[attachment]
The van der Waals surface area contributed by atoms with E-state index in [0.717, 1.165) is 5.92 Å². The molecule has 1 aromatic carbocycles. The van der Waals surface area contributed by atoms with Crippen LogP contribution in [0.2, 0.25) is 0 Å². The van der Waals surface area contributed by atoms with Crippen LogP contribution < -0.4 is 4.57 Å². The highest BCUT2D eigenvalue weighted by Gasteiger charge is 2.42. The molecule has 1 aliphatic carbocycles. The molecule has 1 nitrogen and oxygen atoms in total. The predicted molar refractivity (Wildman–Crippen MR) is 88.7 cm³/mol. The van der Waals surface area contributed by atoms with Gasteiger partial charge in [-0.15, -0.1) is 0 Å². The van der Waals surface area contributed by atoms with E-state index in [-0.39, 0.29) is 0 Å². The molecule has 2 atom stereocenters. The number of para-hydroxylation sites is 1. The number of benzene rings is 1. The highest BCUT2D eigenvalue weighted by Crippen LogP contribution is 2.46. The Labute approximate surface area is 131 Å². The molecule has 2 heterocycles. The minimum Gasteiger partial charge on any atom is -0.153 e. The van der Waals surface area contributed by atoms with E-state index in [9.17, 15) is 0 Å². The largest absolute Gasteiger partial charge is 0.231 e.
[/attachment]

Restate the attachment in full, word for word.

The van der Waals surface area contributed by atoms with E-state index in [0.717, 1.165) is 5.92 Å². The molecule has 1 aromatic carbocycles. The van der Waals surface area contributed by atoms with Crippen LogP contribution in [0.2, 0.25) is 0 Å². The van der Waals surface area contributed by atoms with Crippen LogP contribution < -0.4 is 4.57 Å². The highest BCUT2D eigenvalue weighted by Gasteiger charge is 2.42. The molecule has 1 aliphatic carbocycles. The molecule has 1 nitrogen and oxygen atoms in total. The predicted molar refractivity (Wildman–Crippen MR) is 88.7 cm³/mol. The van der Waals surface area contributed by atoms with Gasteiger partial charge in [-0.15, -0.1) is 0 Å². The van der Waals surface area contributed by atoms with E-state index in [-0.39, 0.29) is 0 Å². The molecule has 2 atom stereocenters. The number of para-hydroxylation sites is 1. The number of benzene rings is 1. The highest BCUT2D eigenvalue weighted by Crippen LogP contribution is 2.46. The Labute approximate surface area is 131 Å². The molecule has 2 heterocycles. The minimum Gasteiger partial charge on any atom is -0.153 e. The van der Waals surface area contributed by atoms with E-state index in [9.17, 15) is 0 Å². The largest absolute Gasteiger partial charge is 0.231 e.